The shoulder is one of the most complex joints in the body. A ball and socket joint, it allows the shoulder to move in a wide range of motions. And, injuries can be difficult to pinpoint as discussed in a previous post.  Injuries are generally the result of overuse and repetitive motion tending to affect the muscles, ligaments, and tendons rather than the bones. Athletes participating in overhead arm activities such as baseball, tennis, volleyball, weightlifting, or swimming are particularly susceptible to rotator cuff or shoulder problems.

Instability occurs when the humerus moves or is forced out of its normal position. Whereas an impingement is caused by excessive rubbing of the shoulder muscles against the top part of the shoulder blade or acromion. Of course, partial or full tears can occur in the rotator cuff tendons. Injuries can also occur in an accident, a fall, or even reaching around your back for something.

Conservative care is the best approach and can often help avoid surgery. 

Often, conservative treatments of rest, ice, anti-inflammatories along with physical therapy can rehabilitate an injury and prevent surgery.  Seeking care early can keep the injury from getting worse. Physical therapy can help strengthen  rotator cuff muscles, train you to avoid potentially harmful positions, and determine when it is appropriate for you to return to your normal activities.

As part of our “5 for 2015″ series, below are five shoulder strengthening exercises you can do with a resistance band. The bands come in a variety of sizes, lengths, and strengths and it is recommended you consult with a health care professional to determine the correct one for you. Best of all, this portable exercise equipment is easily stored, making it ideal for use at home, when traveling, or at the gym.  At home or if traveling the bands can be secured through a closed door. Knot the band in the middle and place it on the opposite side of the door.  Make sure it is securely in place before beginning.

Start off slow 

If you are not use to doing these exercises, it is best to begin slowly, doing each for just 10 seconds.  Try to do 2 or 3 sets a few times per week and gradually increase the time.

External Rotation – Builds up Muscles in Rotator Cuff

To begin these exercises start with 1-2 sets of 10-15, 2-3 times a week.  Work up to 3 sets of 20.  Make sure to rest and you should be experiencing no pain.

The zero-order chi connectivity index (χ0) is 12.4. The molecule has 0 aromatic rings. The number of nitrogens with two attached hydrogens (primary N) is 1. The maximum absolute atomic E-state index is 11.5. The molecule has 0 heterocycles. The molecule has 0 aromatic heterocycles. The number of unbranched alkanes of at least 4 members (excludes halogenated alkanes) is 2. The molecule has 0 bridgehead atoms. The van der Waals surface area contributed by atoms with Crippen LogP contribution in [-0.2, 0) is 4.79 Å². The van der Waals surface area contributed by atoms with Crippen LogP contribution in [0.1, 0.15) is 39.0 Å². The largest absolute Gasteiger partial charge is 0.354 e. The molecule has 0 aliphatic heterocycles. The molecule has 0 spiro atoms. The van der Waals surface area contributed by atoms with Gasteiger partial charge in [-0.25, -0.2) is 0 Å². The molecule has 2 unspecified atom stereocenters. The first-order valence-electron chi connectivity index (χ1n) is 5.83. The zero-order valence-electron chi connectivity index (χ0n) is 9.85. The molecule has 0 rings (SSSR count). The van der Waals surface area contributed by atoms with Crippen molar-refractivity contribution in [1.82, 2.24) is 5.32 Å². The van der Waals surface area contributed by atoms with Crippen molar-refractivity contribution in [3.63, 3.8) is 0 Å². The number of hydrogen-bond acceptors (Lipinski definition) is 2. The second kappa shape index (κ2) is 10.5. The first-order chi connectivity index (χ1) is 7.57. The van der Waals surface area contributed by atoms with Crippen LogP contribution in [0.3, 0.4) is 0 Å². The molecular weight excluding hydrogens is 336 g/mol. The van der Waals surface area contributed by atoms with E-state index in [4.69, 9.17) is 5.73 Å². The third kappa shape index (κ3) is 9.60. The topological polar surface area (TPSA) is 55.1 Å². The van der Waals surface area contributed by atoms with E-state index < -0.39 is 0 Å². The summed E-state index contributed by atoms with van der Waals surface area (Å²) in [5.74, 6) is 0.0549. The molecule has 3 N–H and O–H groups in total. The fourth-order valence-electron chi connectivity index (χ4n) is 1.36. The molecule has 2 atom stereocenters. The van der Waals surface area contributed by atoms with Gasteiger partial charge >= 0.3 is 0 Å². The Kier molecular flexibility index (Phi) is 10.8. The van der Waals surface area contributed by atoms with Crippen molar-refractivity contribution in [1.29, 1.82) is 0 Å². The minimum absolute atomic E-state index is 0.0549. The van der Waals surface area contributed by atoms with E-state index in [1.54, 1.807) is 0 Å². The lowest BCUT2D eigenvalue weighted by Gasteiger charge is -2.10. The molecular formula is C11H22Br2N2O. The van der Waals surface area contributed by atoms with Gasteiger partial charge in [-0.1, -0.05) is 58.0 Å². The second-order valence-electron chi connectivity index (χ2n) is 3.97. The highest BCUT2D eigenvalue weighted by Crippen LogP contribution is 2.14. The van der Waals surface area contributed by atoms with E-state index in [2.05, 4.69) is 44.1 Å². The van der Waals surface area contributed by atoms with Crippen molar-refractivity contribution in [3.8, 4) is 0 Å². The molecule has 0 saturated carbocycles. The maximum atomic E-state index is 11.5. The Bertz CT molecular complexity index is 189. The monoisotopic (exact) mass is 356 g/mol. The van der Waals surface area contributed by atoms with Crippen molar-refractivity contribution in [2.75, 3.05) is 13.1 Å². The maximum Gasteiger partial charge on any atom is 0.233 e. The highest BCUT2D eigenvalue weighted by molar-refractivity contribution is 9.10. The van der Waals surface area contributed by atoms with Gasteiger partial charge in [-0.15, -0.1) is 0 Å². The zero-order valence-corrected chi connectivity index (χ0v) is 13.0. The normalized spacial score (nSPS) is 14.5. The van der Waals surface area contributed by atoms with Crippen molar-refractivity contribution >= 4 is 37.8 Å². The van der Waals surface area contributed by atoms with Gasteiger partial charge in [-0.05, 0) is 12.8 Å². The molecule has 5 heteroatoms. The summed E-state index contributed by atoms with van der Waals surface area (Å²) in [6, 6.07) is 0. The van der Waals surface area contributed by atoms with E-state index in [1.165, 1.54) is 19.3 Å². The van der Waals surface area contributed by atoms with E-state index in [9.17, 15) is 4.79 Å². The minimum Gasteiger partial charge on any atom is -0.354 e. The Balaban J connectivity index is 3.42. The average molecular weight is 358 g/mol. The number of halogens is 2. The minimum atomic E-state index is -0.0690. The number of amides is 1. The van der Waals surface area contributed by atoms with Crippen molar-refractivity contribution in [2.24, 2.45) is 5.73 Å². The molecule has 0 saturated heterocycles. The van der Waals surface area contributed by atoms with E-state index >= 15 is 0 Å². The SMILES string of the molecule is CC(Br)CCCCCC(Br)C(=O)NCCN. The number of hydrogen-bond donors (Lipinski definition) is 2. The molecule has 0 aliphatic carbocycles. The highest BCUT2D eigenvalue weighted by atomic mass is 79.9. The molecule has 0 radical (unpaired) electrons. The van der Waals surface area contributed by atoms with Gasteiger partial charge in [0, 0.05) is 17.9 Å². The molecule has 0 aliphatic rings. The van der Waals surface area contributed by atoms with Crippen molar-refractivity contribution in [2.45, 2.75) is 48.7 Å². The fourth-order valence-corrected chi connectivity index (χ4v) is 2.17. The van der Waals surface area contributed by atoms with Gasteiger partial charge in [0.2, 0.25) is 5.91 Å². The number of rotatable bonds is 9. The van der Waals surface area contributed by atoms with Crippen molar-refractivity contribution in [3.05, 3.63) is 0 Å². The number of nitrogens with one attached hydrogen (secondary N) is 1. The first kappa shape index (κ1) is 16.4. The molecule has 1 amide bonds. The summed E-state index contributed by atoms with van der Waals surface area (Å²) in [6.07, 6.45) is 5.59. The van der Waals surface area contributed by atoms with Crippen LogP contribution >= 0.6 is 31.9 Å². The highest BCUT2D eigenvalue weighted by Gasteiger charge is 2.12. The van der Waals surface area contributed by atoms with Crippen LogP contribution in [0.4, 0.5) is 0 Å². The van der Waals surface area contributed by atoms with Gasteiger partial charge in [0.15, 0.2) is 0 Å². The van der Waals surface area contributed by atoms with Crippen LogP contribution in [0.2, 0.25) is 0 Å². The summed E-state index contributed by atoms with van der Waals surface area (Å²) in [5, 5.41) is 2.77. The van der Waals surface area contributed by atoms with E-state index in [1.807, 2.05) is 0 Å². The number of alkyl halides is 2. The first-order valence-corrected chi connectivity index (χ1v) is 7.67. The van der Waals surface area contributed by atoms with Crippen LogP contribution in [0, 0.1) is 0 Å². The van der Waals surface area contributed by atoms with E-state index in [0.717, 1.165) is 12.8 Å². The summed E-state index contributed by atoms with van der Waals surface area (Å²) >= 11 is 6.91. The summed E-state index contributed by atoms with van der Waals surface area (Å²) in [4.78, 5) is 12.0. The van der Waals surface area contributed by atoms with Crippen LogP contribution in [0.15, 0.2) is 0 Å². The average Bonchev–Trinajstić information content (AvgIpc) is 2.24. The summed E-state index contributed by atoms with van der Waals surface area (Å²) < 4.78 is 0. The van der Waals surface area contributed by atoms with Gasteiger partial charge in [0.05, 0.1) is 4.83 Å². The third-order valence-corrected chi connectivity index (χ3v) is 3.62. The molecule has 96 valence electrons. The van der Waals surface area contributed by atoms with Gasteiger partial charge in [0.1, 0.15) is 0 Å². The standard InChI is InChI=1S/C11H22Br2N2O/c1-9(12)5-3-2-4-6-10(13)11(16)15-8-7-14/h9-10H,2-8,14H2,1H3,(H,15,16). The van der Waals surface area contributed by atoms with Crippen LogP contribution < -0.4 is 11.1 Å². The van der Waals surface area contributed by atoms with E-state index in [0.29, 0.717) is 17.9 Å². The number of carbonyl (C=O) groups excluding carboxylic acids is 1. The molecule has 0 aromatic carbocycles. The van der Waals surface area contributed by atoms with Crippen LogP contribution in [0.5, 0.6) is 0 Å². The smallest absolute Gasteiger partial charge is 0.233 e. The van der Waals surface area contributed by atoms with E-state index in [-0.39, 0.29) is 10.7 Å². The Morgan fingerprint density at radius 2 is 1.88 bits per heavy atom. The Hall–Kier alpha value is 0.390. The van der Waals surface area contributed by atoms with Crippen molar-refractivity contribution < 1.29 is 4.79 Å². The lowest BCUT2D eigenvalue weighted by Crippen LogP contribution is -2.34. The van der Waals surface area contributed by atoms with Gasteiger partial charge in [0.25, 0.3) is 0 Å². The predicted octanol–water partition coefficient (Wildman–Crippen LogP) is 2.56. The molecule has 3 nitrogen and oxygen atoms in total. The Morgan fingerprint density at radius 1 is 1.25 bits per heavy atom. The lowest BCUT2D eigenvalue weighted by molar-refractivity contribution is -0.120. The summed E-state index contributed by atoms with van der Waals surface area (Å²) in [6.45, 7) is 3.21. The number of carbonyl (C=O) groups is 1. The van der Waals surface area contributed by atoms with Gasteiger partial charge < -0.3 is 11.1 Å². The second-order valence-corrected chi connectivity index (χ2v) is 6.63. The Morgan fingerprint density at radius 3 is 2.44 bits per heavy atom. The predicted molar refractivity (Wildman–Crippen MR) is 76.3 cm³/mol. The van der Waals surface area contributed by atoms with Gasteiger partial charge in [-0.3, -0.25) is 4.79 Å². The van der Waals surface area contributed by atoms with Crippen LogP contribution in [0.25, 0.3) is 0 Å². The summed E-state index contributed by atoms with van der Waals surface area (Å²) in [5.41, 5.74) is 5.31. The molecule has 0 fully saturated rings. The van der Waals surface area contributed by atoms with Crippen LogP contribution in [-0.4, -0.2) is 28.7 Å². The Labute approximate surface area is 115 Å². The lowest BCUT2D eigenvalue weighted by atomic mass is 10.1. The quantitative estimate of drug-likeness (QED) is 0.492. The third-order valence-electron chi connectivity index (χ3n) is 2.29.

• Secure one end of a resistance band to an object at the level of your chest.
  • Wrap the end of the band around your hand and grasp it firm.
  • Place a rolled towel between your body and upper arm to limit the movement of your upper arm.
  • Position your arm straight out to the side and bend your elbow 90 degrees so that your forearm points at the object securing the band.
  • Step to the side to create resistance in the band.
  • Without moving your upper arm, pull the band away from the object until your lower arm points in the other direction.
  • Return your upper arm to its original position. Repeat with the other arm.

Internal Rotation – Builds up Muscles in Rotator Cuff

  • Secure one end of a resistance band to an object at the level of your chest.
  • Wrap the end of the band around your hand and grasp it firm.
  • Place a rolled towel between your body and upper arm to limit the movement of your upper arm.
  • Position your arm straight out to the side and bend your elbow 90 degrees so that your forearm points at the object securing the band.
  • Step to the side to create resistance in the band.
  • Pull the handle in towards your abdomen and allow it to slowly return after a short pause.
  • Keep your upper arm pressed against your abdomen and elbow bent throughout. Repeat with the other arm.

Standing Row – Strengthens Upper Back and Improves Posture

  • Secure one end of a resistance band to an object at the level of your chest.
  • Position feet shoulder-width apart.
  • Wrap the end of the bands around your hands and grasp it firmly with palms facing each other just in front of your thighs.
  • Pull the band straight back so your elbows contact your hips, keeping your elbows bent and positioned in a high “V.”
  • You should feel a pull in the upper back.
  • Slowly lower back down to starting

Standing Bicep Curl – Strengthens Bicep and Shoulder

Lat Pull Down – Strengthens the Shoulder Muscle

  • Attach the center of the band to a stationary object above your head.
  • Hold the ends of the band in your hands.
  • Start with your arms out in front of you, elbows straight and hands level with your chest
  • Keeping your arms straight slowly lower them so your arms are adjacent to your body.
  • Slowly return to the starting position.

This exercise is deceiving and is much tougher than it looks.  Standing up right with shoulders back and arms at your side, close your eyes. Left one leg off the ground a few inches.  Maintain your balance for 5-10 seconds.  You will feel it in your mid-section. Make sure to breathe.  Lower your leg and repeat on the other side.

Please consult your physician or professional healthcare provider before beginning this or any exercise program. The advice given is in no way intended to be a substitute for professional medical advice. Discontinue any exercise that causes you pain, severe discomfort, nausea, dizziness, or shortness of breath and consult a medical expert. Start slowly and at the level that is appropriate for you. Not all exercise plans are suitable for everyone.

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